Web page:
- Tim Spafford
5 Main Types of Business Budgeting
In my opinion, and I can back it up if needed, having a budget is crucial for business success. It helps greatly in managing the capital invested and seeing where it goes. For instance, if you are in need of merchant services but want to keep an eye on how much you spend on them, you might want to check out the pros & cons of cheap merchant services to see which would be the best route to go down so you are mindful of your budget every step of the way. You can work on increasing the profits and using your money more efficiently when you budget. All these goals are achieved with different types of budgets.
Type 1: Master Budget
This type of budget consists of smaller individual budgets that are put together to have an overall picture of the wellbeing of the business. It includes information about assets, profit, spending, sales, etc. showing the progression of these processes and the financial tendencies of the company. If there is a current problem (there must be income from sales but you don’t see it), the master budget may show the reason to you.
Type 2: Operating Budget
An operating budget helps analyze the effectiveness of your business over a certain period of time. It’s important to make it as accurate as possible, that’s why managers include many factors in it (sales, prices, labor and material expenses, production, etc.). To elaborate, take the example of the sales process. Most successful sales departments make use of sales prospecting tools (look these up) to cut down repetitive tasks and close more deals. Such software and tools become part of the operating budget. The operating budget will show you the deeper reasons for a problem or sudden progress, and it’s most often done on a monthly basis.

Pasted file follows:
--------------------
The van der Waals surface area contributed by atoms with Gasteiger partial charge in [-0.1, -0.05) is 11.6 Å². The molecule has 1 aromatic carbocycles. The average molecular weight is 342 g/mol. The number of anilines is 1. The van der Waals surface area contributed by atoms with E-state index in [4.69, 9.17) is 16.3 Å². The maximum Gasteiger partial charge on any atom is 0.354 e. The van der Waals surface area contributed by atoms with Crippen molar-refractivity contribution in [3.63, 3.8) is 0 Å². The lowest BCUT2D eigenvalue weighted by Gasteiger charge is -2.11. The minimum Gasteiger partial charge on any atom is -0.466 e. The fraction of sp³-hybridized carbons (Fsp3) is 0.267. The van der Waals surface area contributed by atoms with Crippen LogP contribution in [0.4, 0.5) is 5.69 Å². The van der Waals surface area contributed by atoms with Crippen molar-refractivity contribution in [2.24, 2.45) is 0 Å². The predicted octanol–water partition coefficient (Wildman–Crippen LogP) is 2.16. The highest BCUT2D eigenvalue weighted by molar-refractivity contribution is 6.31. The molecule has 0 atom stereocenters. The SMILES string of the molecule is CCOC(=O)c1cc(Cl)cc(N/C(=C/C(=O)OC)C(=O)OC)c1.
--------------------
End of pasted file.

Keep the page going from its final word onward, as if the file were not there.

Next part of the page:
Type 3: Cash Flow Budget
A cash flow budget generally shows where the cash comes in and where it goes afterwards. It helps greatly to determine whether you use money wisely in your business or whether there is some over expense. It includes payable and receivable accounts in order to find out if the company has enough cash right now to start a new project, for example. Such budgets can be useful before planning a new big thing for your business.
Type 4: Financial Budget
A financial budget focuses on comparing expense and revenue, helping create the best strategy for the right asset, sale, income, and spending management. It gives the managers of a company a comprehensive picture of the heartbeat of the business. This helps determine the future goals to improve the situation or keep it stable.
Type 5: Static Budget
A static budget can’t be altered, no matter whether the sales are increasing or decreasing. Such budgets are usually created once a year to make sure there’s always an unchanging amount of goods in the warehouse, for example.
I know these might sound the same to you at first, but they cover slightly different spheres of financial wellbeing for a business. Managers choose one or several depending on their goals and needs, as well as the information they want to acquire.